In the Benefit Sanctions report published by the Work and Pensions Committee, it concludes that the human cost of continuing to apply the existing regime of benefit sanctions – the “only major welfare reform this decade to have never been evaluated” – appears simply too high. The evidence that it is achieving its aims is at best mixed, and at worst showing a policy that appears “arbitrarily punitive”.
The Committee says the Coalition Government “had little or no understanding of the likely impact of a tougher sanctions regime” when it introduced it in 2012 with the stated aim, as the NAO describes it, that “benefits, employment support and conditions and sanctions together lead to employment.” At that point, Government promised to review the reform’s impact and whether it was achieving its aims on an ongoing basis. But six years later, Government “is none the wiser”. What evidence there is shows that, at best, the effectiveness of sanctions is mixed. At worst, it shows them to be counterproductive.
As one expert witness suggested, “if it was not for the embarrassment, the Government would have suspended ESA sanctions altogether as soon as that National Audit Office finding came out that sanctioned ESA claimants were less likely to get into work.”
Some groups disproportionately vulnerable
Single parents, care leavers and people with a disability or health condition are disproportionately vulnerable to and affected by the withdrawal of their benefit. Until Government can show unequivocally that sanctions actually help to move these claimants into work, it cannot ‘justify these groups' continued inclusion in the sanctions regime’. In the meantime, and until that positive link is proven, people who are the responsible carer for a child under the age of 5, or a child with demonstrable additional needs and care costs, and care leavers under the age of 25, should only ever have a maximum of 20% of their benefit withheld.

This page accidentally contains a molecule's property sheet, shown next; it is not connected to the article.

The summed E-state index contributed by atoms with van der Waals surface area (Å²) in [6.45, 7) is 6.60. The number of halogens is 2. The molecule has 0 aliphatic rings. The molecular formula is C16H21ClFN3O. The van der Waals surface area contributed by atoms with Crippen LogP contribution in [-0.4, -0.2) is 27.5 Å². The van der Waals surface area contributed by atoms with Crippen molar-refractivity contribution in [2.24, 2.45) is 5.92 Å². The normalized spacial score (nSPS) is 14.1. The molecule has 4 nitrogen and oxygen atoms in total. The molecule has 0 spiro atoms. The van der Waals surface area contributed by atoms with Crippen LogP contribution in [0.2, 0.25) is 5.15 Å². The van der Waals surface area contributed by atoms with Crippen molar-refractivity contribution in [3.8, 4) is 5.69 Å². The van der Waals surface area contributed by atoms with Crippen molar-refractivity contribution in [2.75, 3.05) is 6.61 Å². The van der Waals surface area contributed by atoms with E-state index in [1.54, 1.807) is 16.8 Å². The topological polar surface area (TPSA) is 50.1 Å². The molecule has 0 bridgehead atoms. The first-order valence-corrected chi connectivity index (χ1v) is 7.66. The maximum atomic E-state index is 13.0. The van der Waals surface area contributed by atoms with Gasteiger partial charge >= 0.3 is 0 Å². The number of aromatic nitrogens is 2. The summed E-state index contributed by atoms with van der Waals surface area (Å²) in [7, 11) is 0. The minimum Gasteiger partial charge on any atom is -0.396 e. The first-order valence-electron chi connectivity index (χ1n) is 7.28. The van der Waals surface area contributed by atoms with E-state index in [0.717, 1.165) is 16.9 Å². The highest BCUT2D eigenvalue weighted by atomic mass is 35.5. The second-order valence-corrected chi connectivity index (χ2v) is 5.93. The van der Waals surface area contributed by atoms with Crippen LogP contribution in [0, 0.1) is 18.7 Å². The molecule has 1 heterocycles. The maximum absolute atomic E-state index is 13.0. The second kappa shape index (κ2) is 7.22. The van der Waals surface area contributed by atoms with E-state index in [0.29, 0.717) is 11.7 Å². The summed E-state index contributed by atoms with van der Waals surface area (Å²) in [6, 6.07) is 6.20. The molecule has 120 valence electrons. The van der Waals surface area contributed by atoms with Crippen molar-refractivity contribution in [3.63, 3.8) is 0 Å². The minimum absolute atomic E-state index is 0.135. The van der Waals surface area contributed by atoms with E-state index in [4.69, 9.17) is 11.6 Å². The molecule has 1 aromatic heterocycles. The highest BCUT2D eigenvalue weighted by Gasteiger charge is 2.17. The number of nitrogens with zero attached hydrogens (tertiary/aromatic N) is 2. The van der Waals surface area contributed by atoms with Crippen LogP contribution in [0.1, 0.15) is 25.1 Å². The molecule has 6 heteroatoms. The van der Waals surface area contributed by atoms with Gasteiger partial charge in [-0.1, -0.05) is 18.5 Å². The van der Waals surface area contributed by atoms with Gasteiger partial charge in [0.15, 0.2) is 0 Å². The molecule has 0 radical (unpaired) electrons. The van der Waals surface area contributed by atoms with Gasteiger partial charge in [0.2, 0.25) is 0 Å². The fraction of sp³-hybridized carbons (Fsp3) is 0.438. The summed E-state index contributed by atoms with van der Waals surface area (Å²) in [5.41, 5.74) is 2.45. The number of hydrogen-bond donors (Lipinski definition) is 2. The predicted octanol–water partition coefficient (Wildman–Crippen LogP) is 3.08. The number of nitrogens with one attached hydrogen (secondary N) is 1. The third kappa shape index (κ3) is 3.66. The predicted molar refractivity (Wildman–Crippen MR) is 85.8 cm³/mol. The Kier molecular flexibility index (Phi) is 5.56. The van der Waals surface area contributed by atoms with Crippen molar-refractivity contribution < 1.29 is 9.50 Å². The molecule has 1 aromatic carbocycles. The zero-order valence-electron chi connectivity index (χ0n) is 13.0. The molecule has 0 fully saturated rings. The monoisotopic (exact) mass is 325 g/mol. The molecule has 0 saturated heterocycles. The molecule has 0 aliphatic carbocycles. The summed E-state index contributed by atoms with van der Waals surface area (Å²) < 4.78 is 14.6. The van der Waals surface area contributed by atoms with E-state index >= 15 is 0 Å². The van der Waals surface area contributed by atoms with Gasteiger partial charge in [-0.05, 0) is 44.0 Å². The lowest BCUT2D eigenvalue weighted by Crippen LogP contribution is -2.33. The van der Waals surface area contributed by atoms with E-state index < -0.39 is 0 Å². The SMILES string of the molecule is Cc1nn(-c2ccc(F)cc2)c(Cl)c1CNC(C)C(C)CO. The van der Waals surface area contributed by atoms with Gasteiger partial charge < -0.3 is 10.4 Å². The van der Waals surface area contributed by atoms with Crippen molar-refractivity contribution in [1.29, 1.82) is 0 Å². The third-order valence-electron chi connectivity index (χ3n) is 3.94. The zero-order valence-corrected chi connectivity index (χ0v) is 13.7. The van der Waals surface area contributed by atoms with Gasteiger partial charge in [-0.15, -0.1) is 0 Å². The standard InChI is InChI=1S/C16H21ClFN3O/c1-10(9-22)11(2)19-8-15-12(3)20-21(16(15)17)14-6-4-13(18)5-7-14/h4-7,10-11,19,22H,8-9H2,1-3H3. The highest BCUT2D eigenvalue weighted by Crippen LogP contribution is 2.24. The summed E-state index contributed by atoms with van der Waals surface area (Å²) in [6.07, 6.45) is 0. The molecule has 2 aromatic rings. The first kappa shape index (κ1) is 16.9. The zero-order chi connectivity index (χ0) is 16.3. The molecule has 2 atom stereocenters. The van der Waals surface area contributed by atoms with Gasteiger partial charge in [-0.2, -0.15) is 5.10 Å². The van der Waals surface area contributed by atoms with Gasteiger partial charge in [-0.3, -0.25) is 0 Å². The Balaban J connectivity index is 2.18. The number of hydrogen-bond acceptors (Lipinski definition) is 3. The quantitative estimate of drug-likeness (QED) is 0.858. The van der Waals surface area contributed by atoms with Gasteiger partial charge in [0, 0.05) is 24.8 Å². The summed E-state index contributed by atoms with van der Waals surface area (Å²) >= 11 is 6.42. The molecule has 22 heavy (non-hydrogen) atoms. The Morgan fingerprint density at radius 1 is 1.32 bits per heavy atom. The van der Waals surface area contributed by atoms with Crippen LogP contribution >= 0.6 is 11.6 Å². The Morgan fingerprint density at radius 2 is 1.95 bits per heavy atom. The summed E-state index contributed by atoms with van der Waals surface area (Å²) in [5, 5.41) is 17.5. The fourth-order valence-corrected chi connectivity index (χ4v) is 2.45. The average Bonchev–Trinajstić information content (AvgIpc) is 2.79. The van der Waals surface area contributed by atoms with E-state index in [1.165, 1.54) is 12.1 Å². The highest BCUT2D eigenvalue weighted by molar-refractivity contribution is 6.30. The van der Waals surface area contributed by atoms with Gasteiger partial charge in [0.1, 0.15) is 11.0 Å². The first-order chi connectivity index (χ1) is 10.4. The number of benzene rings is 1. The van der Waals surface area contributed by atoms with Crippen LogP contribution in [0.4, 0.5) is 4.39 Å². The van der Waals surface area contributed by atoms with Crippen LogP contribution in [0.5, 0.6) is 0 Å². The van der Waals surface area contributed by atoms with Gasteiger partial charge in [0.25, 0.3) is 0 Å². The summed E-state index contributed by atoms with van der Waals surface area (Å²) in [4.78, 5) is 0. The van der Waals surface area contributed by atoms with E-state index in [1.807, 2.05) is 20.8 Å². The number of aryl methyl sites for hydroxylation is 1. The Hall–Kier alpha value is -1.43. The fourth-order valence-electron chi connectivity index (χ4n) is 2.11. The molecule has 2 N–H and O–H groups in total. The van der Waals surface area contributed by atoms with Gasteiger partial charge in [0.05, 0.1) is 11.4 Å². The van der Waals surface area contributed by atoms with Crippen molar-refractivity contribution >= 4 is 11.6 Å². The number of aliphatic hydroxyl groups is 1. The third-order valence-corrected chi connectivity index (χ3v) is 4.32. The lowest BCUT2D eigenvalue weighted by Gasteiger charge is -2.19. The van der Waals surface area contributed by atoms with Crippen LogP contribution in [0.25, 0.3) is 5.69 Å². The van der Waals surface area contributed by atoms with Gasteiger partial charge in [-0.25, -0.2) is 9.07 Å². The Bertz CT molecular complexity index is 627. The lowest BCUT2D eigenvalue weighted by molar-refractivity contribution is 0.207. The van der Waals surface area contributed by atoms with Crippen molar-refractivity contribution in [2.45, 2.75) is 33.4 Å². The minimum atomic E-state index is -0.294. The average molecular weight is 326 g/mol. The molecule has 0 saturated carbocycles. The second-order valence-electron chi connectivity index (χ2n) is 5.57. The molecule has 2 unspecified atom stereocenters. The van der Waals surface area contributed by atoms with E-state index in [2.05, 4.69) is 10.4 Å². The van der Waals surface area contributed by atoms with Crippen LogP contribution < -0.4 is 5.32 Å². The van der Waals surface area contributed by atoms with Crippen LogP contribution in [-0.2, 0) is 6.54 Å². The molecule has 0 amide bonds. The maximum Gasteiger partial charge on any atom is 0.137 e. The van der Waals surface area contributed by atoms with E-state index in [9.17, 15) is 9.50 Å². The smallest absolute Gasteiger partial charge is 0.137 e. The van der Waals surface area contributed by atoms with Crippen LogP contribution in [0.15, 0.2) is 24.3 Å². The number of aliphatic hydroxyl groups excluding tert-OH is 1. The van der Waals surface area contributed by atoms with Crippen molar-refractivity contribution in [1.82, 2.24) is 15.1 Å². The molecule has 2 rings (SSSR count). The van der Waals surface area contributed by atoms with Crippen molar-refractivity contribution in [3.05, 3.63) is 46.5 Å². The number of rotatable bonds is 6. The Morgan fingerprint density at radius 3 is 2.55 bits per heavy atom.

DWP must urgently evaluate the effectiveness of the reforms to welfare conditionality and sanctions since 2012, including their impact on people's financial and personal well-being. Until the Government “can point to robust evidence that longer sanctions are more effective, higher level sanctions should be reduced to 2, 4 and 6 months for first, second and subsequent failures to comply”.
Government should also “immediately stop imposing conditionality and sanctions on anyone found to have limited capability for work, or who presents a valid doctor's note” stating they cannot work. Instead, it should work with experts to develop a programme of voluntary employment support for those who can get into work.
Sanctions have no effect on in-work claimants
Randomised Controlled Trials have shown sanctions had no effect on in-work claimants' outcomes, and work coaches are not yet equipped to get enough decisions right. Sanctioning people who are working is too great a risk for too little return. DWP should not proceed with conditionality and sanctions for in-work claimants until full roll-out of Universal Credit is complete, and even then, only introduce sanctions on the basis of robust evidence that it will be effective at driving progress in work.
Comment from Work and Pensions Committee Chair Frank Field MP
"We have heard stories of terrible and unnecessary hardship from people who’ve been sanctioned. They were left bewildered and driven to despair at becoming, often with their children, the victims of a sanctions regime that is at times so counter-productive it just seems pointlessly cruel.
While none of them told us that there should be no benefit sanctions at all, it can only be right for the Government to take a long hard look at what is going on. If their stories were rare it would be unacceptable, but the Government has no idea how many more people out there are suffering in similar circumstances. In fact, it has kept itself in the dark about any of the impacts of the major reforms to sanctions introduced since 2012.
The time is long overdue for the Government to assess the evidence and then have the courage of its reform convictions to say, where it is right to do so, ’this policy is not achieving its aims, it is not working, and the cost is too high: We will change it."